Tears, an invitation to God
“If in doubt, burst into tears!” Of course, not for all situations, especially if you are being goaded – but often it takes tears to show how much we are hurting. And often people need to know. It was vicar-evangelist David Watson who taught me this some 40 years ago. His church in York was leading the way in charismatic renewal as well as large-scale evangelism. He was a key player for the Kingdom until cancer took him in 1984, as it happens my first Sunday as a vicar. No doubt the pressures of leading St Michael le Belfrey took its toll as he pushed out the boundaries of being church. Watson was reaching breaking point until finally at a meeting with church members this self-contained, public school-educated man broke down in tears. Only then did his fellow Christians realise the damage they were doing as they each fought their corner. “There is a sacredness in tears,” observes author Washington Irving. “They are not the mark of weakness, but of power. They speak more eloquently than ten thousand tongues. They are the messengers of overwhelming grief, of deep contrition, and of unspeakable love. You may have seen on the BBC news last night a follow up to their memorable piece two weeks ago by Ed Thomas on how the current pandemic is taking its toll on the poor. It’s worth watching Poverty and the Pandemic: Burnley's Front Line: https://www.bbc.co.uk/iplayer/episode/m000qtq7/poverty-and-the-pandemic-burnleys-front-line Two very different church leaders, Pastor Mick Fleming and Father Alex Frost are featured working in partnership to feed and clothe the poor in Burnley, one of the most deprived local authority districts in England. We’re introduced to Pastor Mick first. In fact, the clip begins with him saying, in a very matter-of-fact way: “I'm a broken recovering drug addict that got a second chance and, ah, I love the poor.” His is quite a story. Once a dangerous and violent drug dealer, he was the man others would ring to clear drug debts. It all changed when approaching one of his targets he was blinded by a intense light emanating from the hands of their young child. “It was like looking into the sun and I was paralysed by it." At that point he sensed God and pleaded for help. No doubt it was God at work when in despair he then tried to use his gun on himself – and it jammed. Step-by-step God reassembled Mick’s life so that today he leads the Church on the Street Ministries. In the clip the voice of this battle-hardened pastor begins to falter as he recounts the effects of poverty on children. "And it's not alright that, and it wasn't as bad as that before the virus." We then have a back view of Mick sitting on a wall, clearly deeply upset. Father Alex Frost, his colleague, likewise is deeply affected by the suffering he is witnessing. On camera he begins to openly weep as he recounts how one family has fallen through the cracks. “I’m sorry talking about it. I'm sorry about getting upset. You carry people's burdens, you try to tell them it's alright. It's so upsetting." However, these tears are the measure of the suffering caused to the poor and vulnerable by this terrible pandemic. And those watching this package on the BBC news were deeply affected. Pastor Mick and Fr Alex were revisited in yesterday’s broadcast. It seems that many people were moved by their work, and since then they have received more than £250,000 in donations. It wasn’t that these two church leaders were in any way successful in meeting the need. The very opposite: their tears showed their powerlessness, the total inadequacy of their response. No way were they on top of the problem. But their tears showed their complete commitment to the suffering around them – and more, their reliance on God. “For when I am weak, then I am strong,” the apostle Paul wrote to the church causing him so much heartache (2 Corinthians 12:10). God is at his best, so to speak, when we are at our weakest. Paul knew, like David Watson, the power of tears in showing our love. “As it turned out, there was pain enough just in writing that letter, more tears than ink on the parchment. But I didn’t write it to cause pain; I wrote it so you would know how much I care—oh, more than care—love you!” (2 Corinthians 2:4 Message translation) This pandemic has exposed racial health inequalities, poor housing, and the digital divide, and it has worsened school performance and income inequality. People throughout the world are suffering, many terribly.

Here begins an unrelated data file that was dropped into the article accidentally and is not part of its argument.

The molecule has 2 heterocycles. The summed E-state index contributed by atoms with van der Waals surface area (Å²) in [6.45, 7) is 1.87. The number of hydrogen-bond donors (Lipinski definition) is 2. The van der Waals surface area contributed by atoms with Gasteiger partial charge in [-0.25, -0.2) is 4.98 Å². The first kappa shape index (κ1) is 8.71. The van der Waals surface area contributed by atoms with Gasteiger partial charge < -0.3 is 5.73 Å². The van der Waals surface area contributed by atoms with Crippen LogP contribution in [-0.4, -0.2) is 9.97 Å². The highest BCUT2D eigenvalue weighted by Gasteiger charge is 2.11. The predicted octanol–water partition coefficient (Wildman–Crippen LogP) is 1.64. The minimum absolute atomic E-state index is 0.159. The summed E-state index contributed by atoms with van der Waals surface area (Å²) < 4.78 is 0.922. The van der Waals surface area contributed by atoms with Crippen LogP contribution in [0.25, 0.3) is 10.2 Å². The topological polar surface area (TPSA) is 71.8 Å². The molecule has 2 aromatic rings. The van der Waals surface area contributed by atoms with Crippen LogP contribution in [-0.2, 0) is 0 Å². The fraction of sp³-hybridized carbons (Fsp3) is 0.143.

We have a choice – to put this at the back of our minds or like Pastor Mick and Fr Alex resolve to confront this reality. And shedding a tear is an important first step – to weep with Jesus. (John 11:35). It’s how we invite God into the suffering.